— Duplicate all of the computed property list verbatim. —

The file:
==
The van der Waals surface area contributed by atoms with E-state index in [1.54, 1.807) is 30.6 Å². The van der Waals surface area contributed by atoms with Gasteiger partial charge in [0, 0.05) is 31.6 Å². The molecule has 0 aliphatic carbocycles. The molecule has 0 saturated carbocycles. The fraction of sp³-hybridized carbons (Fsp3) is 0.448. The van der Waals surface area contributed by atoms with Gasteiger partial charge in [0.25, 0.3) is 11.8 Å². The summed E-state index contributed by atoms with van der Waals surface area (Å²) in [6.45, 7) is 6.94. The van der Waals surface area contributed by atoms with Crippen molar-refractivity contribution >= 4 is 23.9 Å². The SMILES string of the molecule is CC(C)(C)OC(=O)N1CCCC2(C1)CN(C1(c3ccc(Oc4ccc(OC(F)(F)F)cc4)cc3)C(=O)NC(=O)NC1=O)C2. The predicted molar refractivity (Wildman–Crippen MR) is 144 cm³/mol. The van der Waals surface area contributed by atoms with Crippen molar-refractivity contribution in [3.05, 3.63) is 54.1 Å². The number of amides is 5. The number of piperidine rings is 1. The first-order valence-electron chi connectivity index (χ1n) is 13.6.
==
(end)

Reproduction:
The van der Waals surface area contributed by atoms with E-state index in [1.54, 1.807) is 30.6 Å². The van der Waals surface area contributed by atoms with Gasteiger partial charge in [0, 0.05) is 31.6 Å². The molecule has 0 aliphatic carbocycles. The molecule has 0 saturated carbocycles. The fraction of sp³-hybridized carbons (Fsp3) is 0.448. The van der Waals surface area contributed by atoms with Gasteiger partial charge in [0.25, 0.3) is 11.8 Å². The summed E-state index contributed by atoms with van der Waals surface area (Å²) in [6.45, 7) is 6.94. The van der Waals surface area contributed by atoms with Crippen molar-refractivity contribution >= 4 is 23.9 Å². The SMILES string of the molecule is CC(C)(C)OC(=O)N1CCCC2(C1)CN(C1(c3ccc(Oc4ccc(OC(F)(F)F)cc4)cc3)C(=O)NC(=O)NC1=O)C2. The predicted molar refractivity (Wildman–Crippen MR) is 144 cm³/mol. The van der Waals surface area contributed by atoms with Crippen molar-refractivity contribution in [3.05, 3.63) is 54.1 Å². The number of amides is 5. The number of piperidine rings is 1. The first-order valence-electron chi connectivity index (χ1n) is 13.6.